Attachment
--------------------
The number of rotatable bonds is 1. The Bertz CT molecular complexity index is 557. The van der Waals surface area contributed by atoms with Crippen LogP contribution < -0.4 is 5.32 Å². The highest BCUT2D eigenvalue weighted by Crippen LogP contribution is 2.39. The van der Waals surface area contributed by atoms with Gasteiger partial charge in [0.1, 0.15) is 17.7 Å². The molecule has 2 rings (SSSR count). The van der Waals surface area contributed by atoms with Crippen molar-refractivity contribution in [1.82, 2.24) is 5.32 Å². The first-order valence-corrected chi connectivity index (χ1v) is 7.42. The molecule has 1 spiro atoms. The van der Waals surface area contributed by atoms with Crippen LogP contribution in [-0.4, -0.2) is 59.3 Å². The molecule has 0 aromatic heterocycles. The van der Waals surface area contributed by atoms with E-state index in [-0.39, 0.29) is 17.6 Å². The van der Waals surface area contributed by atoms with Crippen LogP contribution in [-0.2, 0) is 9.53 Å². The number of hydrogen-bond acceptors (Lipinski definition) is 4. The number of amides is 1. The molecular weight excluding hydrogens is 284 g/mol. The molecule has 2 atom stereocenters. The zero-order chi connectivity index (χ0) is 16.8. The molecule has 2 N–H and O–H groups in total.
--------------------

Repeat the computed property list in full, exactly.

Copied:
The number of rotatable bonds is 1. The Bertz CT molecular complexity index is 557. The van der Waals surface area contributed by atoms with Crippen LogP contribution < -0.4 is 5.32 Å². The highest BCUT2D eigenvalue weighted by Crippen LogP contribution is 2.39. The van der Waals surface area contributed by atoms with Gasteiger partial charge in [0.1, 0.15) is 17.7 Å². The molecule has 2 rings (SSSR count). The van der Waals surface area contributed by atoms with Crippen molar-refractivity contribution in [1.82, 2.24) is 5.32 Å². The first-order valence-corrected chi connectivity index (χ1v) is 7.42. The molecule has 1 spiro atoms. The van der Waals surface area contributed by atoms with Crippen LogP contribution in [-0.4, -0.2) is 59.3 Å². The molecule has 0 aromatic heterocycles. The van der Waals surface area contributed by atoms with E-state index in [-0.39, 0.29) is 17.6 Å². The van der Waals surface area contributed by atoms with Crippen LogP contribution in [-0.2, 0) is 9.53 Å². The number of hydrogen-bond acceptors (Lipinski definition) is 4. The number of amides is 1. The molecular weight excluding hydrogens is 284 g/mol. The molecule has 2 atom stereocenters. The zero-order chi connectivity index (χ0) is 16.8. The molecule has 2 N–H and O–H groups in total.